You have a new follower!
So, off you go to find out more about this stranger who must have impeccable taste.
And you feel your enthusiasm shrivel and your posture slowly die as you browse your new follower’s Twitter timeline.
Maybe it’s full of pithy phrases you’ve seen thousands of times before. So many times your eye-muscles resent it when you encounter them again, because, darnit, they can only roll so many times in the course of a day without pulling something.
Maybe it’s full of comments like, “I want you to be happy, but I want to be the reason,” or “My soul aches when you’re not near me.”
I’m going with my impulse on this one. Creepy.
Or maybe it’s full of snark-bombs leveled at people at the opposite end of the political spectrum. Doesn’t matter whether it’s liberals snark-bombing conservatives or conservatives snark-bombing liberals. I unfollowed someone recently who re-tweeted the following comment: “Babies should have the right to abort their skanky liberal mommas.”
Really? Does anyone really think that’s funny? Because it isn’t. It’s disgusting and pathetic. The person who re-tweeted this was a mother herself, so I couldn’t help but wonder, “Do you just stop putting yourself in other people’s shoes when they happen to think differently? Because if you do, what’s the point of even trying to see things from other people’s perspectives? Or is it only worth it if that other person’s perspective is identical to your own?”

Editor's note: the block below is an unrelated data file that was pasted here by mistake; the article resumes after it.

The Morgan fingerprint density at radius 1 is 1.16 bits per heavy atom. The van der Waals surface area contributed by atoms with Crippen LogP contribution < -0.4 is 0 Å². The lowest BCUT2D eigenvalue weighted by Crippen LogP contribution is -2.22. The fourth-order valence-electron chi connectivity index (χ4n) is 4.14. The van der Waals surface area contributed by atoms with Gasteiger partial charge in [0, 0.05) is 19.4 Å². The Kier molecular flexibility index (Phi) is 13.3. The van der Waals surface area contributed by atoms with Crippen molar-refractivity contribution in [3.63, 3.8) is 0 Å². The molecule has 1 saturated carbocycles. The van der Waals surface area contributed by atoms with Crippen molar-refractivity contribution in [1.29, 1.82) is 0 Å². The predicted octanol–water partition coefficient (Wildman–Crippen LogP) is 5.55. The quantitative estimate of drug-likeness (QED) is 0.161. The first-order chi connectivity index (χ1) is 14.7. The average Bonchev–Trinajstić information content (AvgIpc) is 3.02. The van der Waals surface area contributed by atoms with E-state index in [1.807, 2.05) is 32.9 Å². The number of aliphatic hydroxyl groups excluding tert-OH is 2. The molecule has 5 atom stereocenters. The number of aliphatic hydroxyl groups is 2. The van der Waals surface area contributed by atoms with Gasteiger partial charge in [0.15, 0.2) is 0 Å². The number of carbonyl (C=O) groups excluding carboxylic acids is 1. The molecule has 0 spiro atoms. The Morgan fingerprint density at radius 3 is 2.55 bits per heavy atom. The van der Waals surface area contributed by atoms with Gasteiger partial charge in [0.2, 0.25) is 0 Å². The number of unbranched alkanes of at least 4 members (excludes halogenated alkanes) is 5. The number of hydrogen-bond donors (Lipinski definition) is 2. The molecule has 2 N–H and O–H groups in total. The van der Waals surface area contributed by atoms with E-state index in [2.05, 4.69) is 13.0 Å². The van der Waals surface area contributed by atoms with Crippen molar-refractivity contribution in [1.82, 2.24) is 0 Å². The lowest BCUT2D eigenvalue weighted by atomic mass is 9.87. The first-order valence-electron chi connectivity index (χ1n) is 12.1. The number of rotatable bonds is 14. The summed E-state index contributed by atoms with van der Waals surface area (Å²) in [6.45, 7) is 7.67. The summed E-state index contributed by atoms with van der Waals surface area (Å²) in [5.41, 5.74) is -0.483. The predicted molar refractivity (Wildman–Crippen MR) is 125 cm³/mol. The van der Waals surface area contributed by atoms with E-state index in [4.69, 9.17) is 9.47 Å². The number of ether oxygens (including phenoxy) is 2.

The Nazis weren’t the first or last to dehumanize others who didn’t look or think as they did. Don’t spread that shit around.
Maybe you’re looking at your new follower’s Twitter timeline and thinking, “I’m already following someone who tweets pictures of babies / cute animals / natural wonders, or quotes from [name of author / philosopher / saint]. I don’t need another one.”
Fair enough. Only you know how much time you can devote to Twitter each day, and what content you’re more inclined to share with your followers. If you don’t want your favorite content drowning in an ocean of less inspiring material, you’ll probably end up culling the list of tweeps you follow, eliminating those whose content you find yourself skimming past automatically, since they haven’t tweeted or retweeted anything of interest for a long time.
Those who follow me now have every right to unfollow me without explaining themselves. I reserve the same right, though I don’t exercise it lightly. I don’t follow everyone who follows me, either — nor do I decide to unfollow someone simply because he or she hasn’t followed me back. If I like the content someone is sharing — well enough to even share it with those who follow me — I’ll keep following.
Some I follow just because their content is fun. Some I follow for the helpful information they share. Some because they’re fellow writers, fellow bloggers, fellow something-or-others.
Some I follow just because their content makes me laugh.
And some I follow because I find them and their words inspiring and encouraging.
Now, it’s your turn. What makes you follow or not follow someone?
Have you ever followed someone and later unfollowed him or her because of a tweet or retweet that made you angry?